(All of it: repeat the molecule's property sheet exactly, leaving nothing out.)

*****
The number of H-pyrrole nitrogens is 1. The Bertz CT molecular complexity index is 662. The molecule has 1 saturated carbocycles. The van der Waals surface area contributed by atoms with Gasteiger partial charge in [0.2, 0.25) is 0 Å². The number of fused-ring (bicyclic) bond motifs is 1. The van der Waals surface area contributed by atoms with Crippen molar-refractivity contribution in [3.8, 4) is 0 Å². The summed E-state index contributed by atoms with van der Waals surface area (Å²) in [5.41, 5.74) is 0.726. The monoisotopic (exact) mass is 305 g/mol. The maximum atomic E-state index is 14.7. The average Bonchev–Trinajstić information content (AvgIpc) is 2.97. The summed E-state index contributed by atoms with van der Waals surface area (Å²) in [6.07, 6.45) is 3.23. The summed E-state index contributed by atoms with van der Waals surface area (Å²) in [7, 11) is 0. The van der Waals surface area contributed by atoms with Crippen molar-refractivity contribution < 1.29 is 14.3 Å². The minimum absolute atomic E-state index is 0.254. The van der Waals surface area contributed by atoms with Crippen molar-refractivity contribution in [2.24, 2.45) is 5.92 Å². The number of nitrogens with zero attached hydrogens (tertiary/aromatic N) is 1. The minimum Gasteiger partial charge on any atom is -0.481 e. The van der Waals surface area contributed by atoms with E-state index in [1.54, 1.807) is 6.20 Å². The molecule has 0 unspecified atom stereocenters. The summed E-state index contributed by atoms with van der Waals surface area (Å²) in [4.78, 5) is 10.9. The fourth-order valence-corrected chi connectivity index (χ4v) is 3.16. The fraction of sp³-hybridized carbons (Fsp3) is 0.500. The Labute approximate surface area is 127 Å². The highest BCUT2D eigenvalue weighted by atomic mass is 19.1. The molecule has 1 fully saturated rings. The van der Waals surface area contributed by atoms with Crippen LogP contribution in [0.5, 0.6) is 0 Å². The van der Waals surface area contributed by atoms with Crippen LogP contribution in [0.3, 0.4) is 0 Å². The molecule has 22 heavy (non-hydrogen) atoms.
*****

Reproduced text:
The number of H-pyrrole nitrogens is 1. The Bertz CT molecular complexity index is 662. The molecule has 1 saturated carbocycles. The van der Waals surface area contributed by atoms with Gasteiger partial charge in [0.2, 0.25) is 0 Å². The number of fused-ring (bicyclic) bond motifs is 1. The van der Waals surface area contributed by atoms with Crippen molar-refractivity contribution in [3.8, 4) is 0 Å². The summed E-state index contributed by atoms with van der Waals surface area (Å²) in [5.41, 5.74) is 0.726. The monoisotopic (exact) mass is 305 g/mol. The maximum atomic E-state index is 14.7. The average Bonchev–Trinajstić information content (AvgIpc) is 2.97. The summed E-state index contributed by atoms with van der Waals surface area (Å²) in [6.07, 6.45) is 3.23. The summed E-state index contributed by atoms with van der Waals surface area (Å²) in [7, 11) is 0. The van der Waals surface area contributed by atoms with Crippen molar-refractivity contribution < 1.29 is 14.3 Å². The minimum absolute atomic E-state index is 0.254. The van der Waals surface area contributed by atoms with Crippen molar-refractivity contribution in [2.24, 2.45) is 5.92 Å². The number of nitrogens with zero attached hydrogens (tertiary/aromatic N) is 1. The minimum Gasteiger partial charge on any atom is -0.481 e. The van der Waals surface area contributed by atoms with E-state index in [1.54, 1.807) is 6.20 Å². The molecule has 0 unspecified atom stereocenters. The summed E-state index contributed by atoms with van der Waals surface area (Å²) in [4.78, 5) is 10.9. The fourth-order valence-corrected chi connectivity index (χ4v) is 3.16. The fraction of sp³-hybridized carbons (Fsp3) is 0.500. The Labute approximate surface area is 127 Å². The highest BCUT2D eigenvalue weighted by atomic mass is 19.1. The molecule has 1 fully saturated rings. The van der Waals surface area contributed by atoms with Crippen LogP contribution in [0.5, 0.6) is 0 Å². The van der Waals surface area contributed by atoms with Crippen LogP contribution in [0.3, 0.4) is 0 Å². The molecule has 22 heavy (non-hydrogen) atoms.